According to the Celiac Disease Foundation, focusing on foods that are naturally free of gluten is a sensible and healthy way to comply with the diet. Naturally gluten-free foods include fruits, vegetables, meat and poultry, fish and seafood, dairy, beans, legumes, and nuts.  Among the non-gluten grains are amaranth, arrowroot, buckwheat groats, corn, millet, quinoa, sorghum, teff, and rice. Some starchy foods (e.g., tapioca, potato, cassava) and various nuts can be used to make gluten-free flours. A multitude of gluten-free alternatives are available in grocery stores to make the diet easier to follow. When reading food labels, it's important to know that just because something is "wheat-free" doesn't mean it's "gluten-free."

Should everyone avoid gluten?

Staying clear of gluten is critical for people with gluten-related disorders and logical for those who feel worse after eating gluten, notes Harvard Medical School. As for everyone else, claims of health benefits from gluten restriction are not supported by strong evidence. Nevertheless, avoiding gluten continues to be popular for a variety of reasons. For example, it is believed that the inflammatory and overall negative effects of gluten in celiac disease could also occur in healthy people. Also, testimonials about how gut symptoms vanished while eating gluten-free can be pretty convincing for some individuals. Moreover, celebrity endorsements and clever marketing of gluten-free products and related books can be influential as well.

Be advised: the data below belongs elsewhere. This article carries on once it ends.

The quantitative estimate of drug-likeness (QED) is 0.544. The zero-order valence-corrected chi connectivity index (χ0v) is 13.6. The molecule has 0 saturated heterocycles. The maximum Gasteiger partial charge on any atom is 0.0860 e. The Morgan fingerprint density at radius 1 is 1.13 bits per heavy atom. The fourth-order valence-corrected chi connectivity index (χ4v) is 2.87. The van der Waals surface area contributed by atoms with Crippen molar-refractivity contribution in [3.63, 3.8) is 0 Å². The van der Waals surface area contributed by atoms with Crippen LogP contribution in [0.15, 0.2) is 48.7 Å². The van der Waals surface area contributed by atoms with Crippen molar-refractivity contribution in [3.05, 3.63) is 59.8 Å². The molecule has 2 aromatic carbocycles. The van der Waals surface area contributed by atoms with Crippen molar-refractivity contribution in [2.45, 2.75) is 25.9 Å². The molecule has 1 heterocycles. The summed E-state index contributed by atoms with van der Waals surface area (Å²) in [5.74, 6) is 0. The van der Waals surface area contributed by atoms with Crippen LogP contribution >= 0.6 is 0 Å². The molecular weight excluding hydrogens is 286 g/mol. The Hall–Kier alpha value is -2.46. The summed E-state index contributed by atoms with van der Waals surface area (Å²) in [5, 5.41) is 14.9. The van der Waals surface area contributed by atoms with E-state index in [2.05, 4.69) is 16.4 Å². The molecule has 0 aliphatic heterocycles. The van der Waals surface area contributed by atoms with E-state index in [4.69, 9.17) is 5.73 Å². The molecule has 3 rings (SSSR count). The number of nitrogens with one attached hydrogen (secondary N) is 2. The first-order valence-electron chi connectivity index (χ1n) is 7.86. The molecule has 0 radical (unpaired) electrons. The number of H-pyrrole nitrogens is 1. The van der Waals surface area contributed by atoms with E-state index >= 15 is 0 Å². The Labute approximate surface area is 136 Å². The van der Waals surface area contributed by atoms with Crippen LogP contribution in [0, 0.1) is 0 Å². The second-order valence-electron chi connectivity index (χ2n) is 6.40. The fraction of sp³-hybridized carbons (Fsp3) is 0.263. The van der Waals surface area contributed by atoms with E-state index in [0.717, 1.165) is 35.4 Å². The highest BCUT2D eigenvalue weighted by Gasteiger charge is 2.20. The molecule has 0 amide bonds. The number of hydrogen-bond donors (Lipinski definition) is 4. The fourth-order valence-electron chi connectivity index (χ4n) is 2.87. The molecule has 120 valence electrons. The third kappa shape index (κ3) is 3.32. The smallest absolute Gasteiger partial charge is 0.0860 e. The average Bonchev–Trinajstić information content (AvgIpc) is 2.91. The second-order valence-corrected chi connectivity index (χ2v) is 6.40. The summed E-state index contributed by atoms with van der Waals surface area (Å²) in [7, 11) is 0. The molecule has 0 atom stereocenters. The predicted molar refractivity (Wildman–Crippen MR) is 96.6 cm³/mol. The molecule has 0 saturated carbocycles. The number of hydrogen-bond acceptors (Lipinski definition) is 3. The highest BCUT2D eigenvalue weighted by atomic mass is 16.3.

Importantly, there are some downsides to the complete elimination of gluten in the diet, explains a 2017 article published in the journal Diabetes Spectrum. For example, gluten-free foods are considerably more costly than conventional foods. Gluten-free bread and bakery products have been found to be, on average, 267% more expensive than traditional breads. There are also nutritional concerns associated with gluten avoidance. Processed gluten-free products are frequently lacking in fiber, zinc, potassium, and trace minerals. Foods that are not fortified may be low in iron and B vitamins as well.